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New Bionic Prothesis: Bigger, Faster, Stronger... Plus They've Wired In The Sense Of Touch


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I thought this was very, very cool.  Imagine a robotic prothesis that can tell you by touch if something is sharp, smooth, rough, slick, etc.  We are definitely living in the land of science fiction.


In our daily lives, we take many things for granted. The act of writing with a pen, for instance, requires many steps from know how much pressure to apply to holding the instrument to how to orient it, to how to move it to create the characters we want. All of these steps become automatic, but when training someone to use a robotic or bionic prosthesis many of these functions that seem so ordinary are lost.

"We take all these things for granted," Sliman Bensmaia, a professor with the Department of Organismal Biology and Anatomy at the University of Chicago says, "but without these signals coming from our hand we would constantly have to use vision to do these things instead and that would require so much more concentration that we intact individuals don't have to employ."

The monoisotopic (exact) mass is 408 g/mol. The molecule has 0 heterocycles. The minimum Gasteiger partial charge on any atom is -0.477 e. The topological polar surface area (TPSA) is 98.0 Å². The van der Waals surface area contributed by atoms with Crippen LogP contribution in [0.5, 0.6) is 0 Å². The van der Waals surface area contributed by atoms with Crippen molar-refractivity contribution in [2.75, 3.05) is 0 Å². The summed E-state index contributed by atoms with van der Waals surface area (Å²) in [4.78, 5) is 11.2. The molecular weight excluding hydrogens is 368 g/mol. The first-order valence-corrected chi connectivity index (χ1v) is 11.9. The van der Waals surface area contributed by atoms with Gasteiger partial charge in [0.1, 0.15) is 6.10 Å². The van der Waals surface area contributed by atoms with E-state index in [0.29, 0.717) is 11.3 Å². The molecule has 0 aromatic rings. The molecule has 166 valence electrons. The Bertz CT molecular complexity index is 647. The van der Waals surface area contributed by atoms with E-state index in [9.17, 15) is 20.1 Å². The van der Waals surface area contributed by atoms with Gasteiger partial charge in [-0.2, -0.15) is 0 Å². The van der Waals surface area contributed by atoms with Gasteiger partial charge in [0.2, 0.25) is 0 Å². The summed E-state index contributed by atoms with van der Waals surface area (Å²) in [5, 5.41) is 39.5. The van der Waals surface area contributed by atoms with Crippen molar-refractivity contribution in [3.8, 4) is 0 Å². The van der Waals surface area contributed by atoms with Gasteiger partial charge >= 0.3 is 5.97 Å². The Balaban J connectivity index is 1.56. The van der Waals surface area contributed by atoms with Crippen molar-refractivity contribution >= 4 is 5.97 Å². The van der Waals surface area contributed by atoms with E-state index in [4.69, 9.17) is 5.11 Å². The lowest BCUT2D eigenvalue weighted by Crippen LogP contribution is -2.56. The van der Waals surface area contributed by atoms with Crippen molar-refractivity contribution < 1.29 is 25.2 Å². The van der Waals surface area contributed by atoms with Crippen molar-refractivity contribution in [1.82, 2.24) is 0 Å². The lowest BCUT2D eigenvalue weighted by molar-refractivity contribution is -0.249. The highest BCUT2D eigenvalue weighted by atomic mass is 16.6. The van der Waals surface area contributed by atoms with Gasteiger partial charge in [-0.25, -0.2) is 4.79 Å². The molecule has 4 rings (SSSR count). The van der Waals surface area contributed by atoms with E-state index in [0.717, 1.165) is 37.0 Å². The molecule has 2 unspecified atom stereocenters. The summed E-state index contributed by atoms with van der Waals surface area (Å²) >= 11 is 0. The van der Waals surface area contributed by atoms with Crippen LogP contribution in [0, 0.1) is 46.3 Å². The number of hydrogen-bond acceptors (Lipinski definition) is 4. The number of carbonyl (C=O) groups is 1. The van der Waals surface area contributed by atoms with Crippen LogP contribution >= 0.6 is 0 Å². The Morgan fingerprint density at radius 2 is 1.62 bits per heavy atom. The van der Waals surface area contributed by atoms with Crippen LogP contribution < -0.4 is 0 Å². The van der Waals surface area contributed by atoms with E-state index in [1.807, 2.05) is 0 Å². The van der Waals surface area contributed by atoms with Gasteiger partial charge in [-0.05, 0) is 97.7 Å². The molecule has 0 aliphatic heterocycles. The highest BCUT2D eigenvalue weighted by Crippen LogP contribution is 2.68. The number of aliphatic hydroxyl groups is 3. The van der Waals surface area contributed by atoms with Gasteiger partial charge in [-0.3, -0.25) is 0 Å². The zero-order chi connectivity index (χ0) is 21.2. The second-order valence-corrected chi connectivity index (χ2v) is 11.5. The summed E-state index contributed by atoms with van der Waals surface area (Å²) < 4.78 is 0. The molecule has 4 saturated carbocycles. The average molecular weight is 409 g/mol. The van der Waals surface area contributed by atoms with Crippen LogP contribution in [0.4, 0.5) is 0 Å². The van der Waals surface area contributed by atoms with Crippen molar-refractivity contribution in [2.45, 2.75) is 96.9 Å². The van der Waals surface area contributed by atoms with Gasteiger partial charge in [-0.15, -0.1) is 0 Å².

However, just being able to grasp or manipulate an object is only one side of the coin. Bensmaia says that touch is an important key in our ability to function... that there's an important interplay between sensation and motor behavior.

"There's a condition where people have intact motor systems... so these are people who can move their arms just like you and me can but they don't have any sensory feedback from them and when you look at them trying to manipulate objects they look like they have very severe motor impairments."

Bensmaia's solution was to create a bionic prosthetic that would be wired directly into a patient’s brain that could deliver not just spatial information, but also textural ones. For this arm, the choice was to have its communication mirror what naturally occurs in the human brain
Read more: http://voiceofrussia.com/us/2013_11_10/New-bionic-arm-bigger-faster-stronger-more-sensitive-8635/

Darn it!  The web bums chose the wrong audio file.  They uploaded the raw interview... still worth listening too, but you get to hear me not being able to say his title.

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I loved that show as a kid and didn't realize at all how cheesy it was.


Still, imagine being able to feel again using just a prosthetic.  Very cool stuff to me.  Wiring the prosthetic directly into the brain and teaching it neural language is fascinating too.



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